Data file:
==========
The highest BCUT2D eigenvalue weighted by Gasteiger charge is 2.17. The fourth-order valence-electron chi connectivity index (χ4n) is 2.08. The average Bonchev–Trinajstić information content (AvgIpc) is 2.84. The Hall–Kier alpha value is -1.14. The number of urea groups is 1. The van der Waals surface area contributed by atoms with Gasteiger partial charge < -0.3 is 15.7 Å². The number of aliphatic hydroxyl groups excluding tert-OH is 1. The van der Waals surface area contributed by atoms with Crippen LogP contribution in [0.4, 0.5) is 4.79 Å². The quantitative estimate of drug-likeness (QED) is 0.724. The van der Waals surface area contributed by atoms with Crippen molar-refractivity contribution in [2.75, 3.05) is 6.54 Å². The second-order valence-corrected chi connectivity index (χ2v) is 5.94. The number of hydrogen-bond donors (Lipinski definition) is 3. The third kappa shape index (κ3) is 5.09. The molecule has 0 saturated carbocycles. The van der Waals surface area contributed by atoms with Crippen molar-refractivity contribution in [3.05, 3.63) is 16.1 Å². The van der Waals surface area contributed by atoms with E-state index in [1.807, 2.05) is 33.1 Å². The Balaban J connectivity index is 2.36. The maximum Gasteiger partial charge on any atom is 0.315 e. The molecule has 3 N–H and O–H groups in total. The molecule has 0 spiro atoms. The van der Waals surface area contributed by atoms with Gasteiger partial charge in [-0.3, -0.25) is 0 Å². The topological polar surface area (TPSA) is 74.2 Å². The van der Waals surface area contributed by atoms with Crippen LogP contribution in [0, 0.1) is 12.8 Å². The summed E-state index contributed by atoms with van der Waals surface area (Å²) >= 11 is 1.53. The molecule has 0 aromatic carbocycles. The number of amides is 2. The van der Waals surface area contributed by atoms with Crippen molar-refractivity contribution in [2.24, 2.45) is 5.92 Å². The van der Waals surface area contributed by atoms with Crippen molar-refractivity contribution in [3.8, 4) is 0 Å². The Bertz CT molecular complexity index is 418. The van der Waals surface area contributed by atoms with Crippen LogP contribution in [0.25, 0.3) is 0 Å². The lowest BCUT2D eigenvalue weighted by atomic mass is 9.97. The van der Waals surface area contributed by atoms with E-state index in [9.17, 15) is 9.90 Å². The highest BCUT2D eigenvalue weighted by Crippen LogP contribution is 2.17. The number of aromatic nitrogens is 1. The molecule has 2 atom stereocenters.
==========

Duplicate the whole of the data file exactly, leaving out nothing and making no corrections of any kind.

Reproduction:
The highest BCUT2D eigenvalue weighted by Gasteiger charge is 2.17. The fourth-order valence-electron chi connectivity index (χ4n) is 2.08. The average Bonchev–Trinajstić information content (AvgIpc) is 2.84. The Hall–Kier alpha value is -1.14. The number of urea groups is 1. The van der Waals surface area contributed by atoms with Gasteiger partial charge < -0.3 is 15.7 Å². The number of aliphatic hydroxyl groups excluding tert-OH is 1. The van der Waals surface area contributed by atoms with Crippen LogP contribution in [0.4, 0.5) is 4.79 Å². The quantitative estimate of drug-likeness (QED) is 0.724. The van der Waals surface area contributed by atoms with Crippen molar-refractivity contribution in [2.75, 3.05) is 6.54 Å². The second-order valence-corrected chi connectivity index (χ2v) is 5.94. The number of hydrogen-bond donors (Lipinski definition) is 3. The third kappa shape index (κ3) is 5.09. The molecule has 0 saturated carbocycles. The van der Waals surface area contributed by atoms with Crippen molar-refractivity contribution in [3.05, 3.63) is 16.1 Å². The van der Waals surface area contributed by atoms with E-state index in [1.807, 2.05) is 33.1 Å². The Balaban J connectivity index is 2.36. The maximum Gasteiger partial charge on any atom is 0.315 e. The molecule has 3 N–H and O–H groups in total. The molecule has 0 spiro atoms. The van der Waals surface area contributed by atoms with Gasteiger partial charge in [-0.3, -0.25) is 0 Å². The topological polar surface area (TPSA) is 74.2 Å². The van der Waals surface area contributed by atoms with Crippen LogP contribution in [0, 0.1) is 12.8 Å². The summed E-state index contributed by atoms with van der Waals surface area (Å²) >= 11 is 1.53. The molecule has 0 aromatic carbocycles. The number of amides is 2. The van der Waals surface area contributed by atoms with Crippen molar-refractivity contribution in [2.24, 2.45) is 5.92 Å². The van der Waals surface area contributed by atoms with Crippen molar-refractivity contribution in [3.8, 4) is 0 Å². The Bertz CT molecular complexity index is 418. The van der Waals surface area contributed by atoms with Crippen LogP contribution in [0.25, 0.3) is 0 Å². The lowest BCUT2D eigenvalue weighted by atomic mass is 9.97. The van der Waals surface area contributed by atoms with E-state index in [9.17, 15) is 9.90 Å². The highest BCUT2D eigenvalue weighted by Crippen LogP contribution is 2.17. The number of aromatic nitrogens is 1. The molecule has 2 atom stereocenters.